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VI.-Facetious History of John Gilpin.
JOHN GILPIN was a citizen
Of credit and renown;
A train band captain eke was he,
Offamous London town.
John Gilpin's spouse said to her dear-
"Though wedded we have been
These twice ten tedious years, yet we
No holiday have seen.
Tomorrow is our wedding day,
And we shall then repair
Unto the Bell at Edmonton,
All in a chaise and pair.
'My sister and my sister's child,
Myself and children three,
Will fill the chaise, so you must ride
On horseback after we.
He soon replied "I do admire
Of woman kind but one;
And you are she, my dearest dear,
Therefore it shall be done.
I am a linen draper bold,
As all the world doth know;
And my good friend, Tom Callender,
Will lend his horse to go."
Quoth Mrs. Gilpin-" That's well said;
And, for that wine is dear,
We will be furnish'd with our own,
Which is both bright and clear."
John Gilpin kiss'd his loving wife;
O'erjoy'd was he to find,
That though on pleasure she was bent,
She had a frugal mind.
The morning came, the chaise was brought,
But yet was not allow'd
To drive up to the door, lest all
Should say that she was proud.
So three doors off the chaise was stay'd,
Where they did all get in;
Six precious souls; and all agog,
To dash through thick and thin!
Smack went the whip, round went the wheels,
Were never folks so glad;
The stones did rattle underneath,
As if Cheapsid vere mad.
John Gilpin at his horse's side,
Seiz'd fast the flowing mane,
He little dreamt, when he set out,
Of running such a rig.
His horse, who never had before
Been handled in this kind,
Affrighted fled; and as he flew,
Left all the world behind.
The wind did blow, the cloak did fly,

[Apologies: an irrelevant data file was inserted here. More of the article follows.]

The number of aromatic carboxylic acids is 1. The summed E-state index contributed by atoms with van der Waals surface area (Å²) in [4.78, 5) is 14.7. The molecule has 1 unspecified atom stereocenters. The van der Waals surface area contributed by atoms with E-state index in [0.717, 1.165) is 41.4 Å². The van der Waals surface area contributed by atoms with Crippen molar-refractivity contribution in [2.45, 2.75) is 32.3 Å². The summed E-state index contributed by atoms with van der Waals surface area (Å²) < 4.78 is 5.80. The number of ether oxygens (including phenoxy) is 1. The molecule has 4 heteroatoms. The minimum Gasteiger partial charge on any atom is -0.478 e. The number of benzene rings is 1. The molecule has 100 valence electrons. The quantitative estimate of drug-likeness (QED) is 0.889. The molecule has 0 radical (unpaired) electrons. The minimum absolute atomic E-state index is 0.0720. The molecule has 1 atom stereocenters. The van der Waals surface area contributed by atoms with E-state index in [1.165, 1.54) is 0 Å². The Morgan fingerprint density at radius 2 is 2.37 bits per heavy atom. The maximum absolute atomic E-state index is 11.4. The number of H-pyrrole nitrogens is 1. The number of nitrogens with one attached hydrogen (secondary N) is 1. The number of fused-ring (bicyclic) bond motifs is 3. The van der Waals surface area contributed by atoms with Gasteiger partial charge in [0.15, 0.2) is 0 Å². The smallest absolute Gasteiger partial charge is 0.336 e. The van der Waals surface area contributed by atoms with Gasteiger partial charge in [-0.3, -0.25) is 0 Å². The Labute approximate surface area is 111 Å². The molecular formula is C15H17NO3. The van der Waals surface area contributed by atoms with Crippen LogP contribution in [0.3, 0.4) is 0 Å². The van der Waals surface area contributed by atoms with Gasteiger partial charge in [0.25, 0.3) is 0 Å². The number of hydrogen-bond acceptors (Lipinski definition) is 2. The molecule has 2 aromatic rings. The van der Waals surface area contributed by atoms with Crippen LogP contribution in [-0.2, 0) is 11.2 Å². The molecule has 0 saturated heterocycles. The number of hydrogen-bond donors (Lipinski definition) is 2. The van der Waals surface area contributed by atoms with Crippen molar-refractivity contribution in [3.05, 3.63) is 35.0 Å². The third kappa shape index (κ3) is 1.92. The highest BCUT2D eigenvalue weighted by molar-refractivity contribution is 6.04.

Like streamer long and gay;
Till loop and button failing both,
At last it flew away.
Then might all people well discern
The bottles he had slung:
A bottle swinging at each side,
As hath been said or sung.
The dogs did bark, the children scream'd,',
Up flew the windows all;
And every soul cri'd out, "Well done!"
As loud as they could bawl.
Away went Gilpin--who but he?
His fame soon spread around-
"He carries weight! he rides a race !
'Tis for a thousand pound."
And still, as fast as he drew near,
'Twas wonderful to view,
How in a trice the turnpike men.
Their gates wide open threw..
And now as he went bowing down
His reeking head full low,
The bottles twain behind his back,
Were shatter'd at a blow.
Down ran the wine into the road,
Most piteous to be seen,
Which made his horse's flanks to smoke,,
As they had basted been.
But still he seem'd to carry weight,
With leathern girdle brac'd;
For all might see the bottle necks
Still dangling at his waist.
Thus all through merry Islington,
These gambols he did play,
And till he came unto the Wash
Of Edmonton so gay.
And there he threw the Wash about,
On both sides of the way;
Just like unto a trundling mop,
Or a wild goose at play.
At Edmonton, his loving wife,
From the balcony, spied
Her tender husband, wond'ring much
To see how he did ride.
"Stop, stop, John Gilpin! here's the house!" They all at once did cry;
The dinner waits, and we are tir'd!"
Said Gilpin-" So am I !"
"What news? What news? Your tidings tell Make haste and tell me all !
And stop and eat-for well you may
Be in a hungry case!"
Said John-"It is my wedding day
And folks would gape and stare,
If wife should dine at Edmonton,
And I should dine at Ware!"
So turning to his horse, he said,
"I am in haste to dine ;;
"Twas for your pleasure you came here,
You shall go back for mine."
Ah! luckless speech, and bootless boast,
For which he paid full dear;
For, while he spake, a braying ass,
Did sing most loud and clear:
Whereat his horse did snort as if
He heard a lion roar ;
And gallop'd off with all his might,
As he had done before.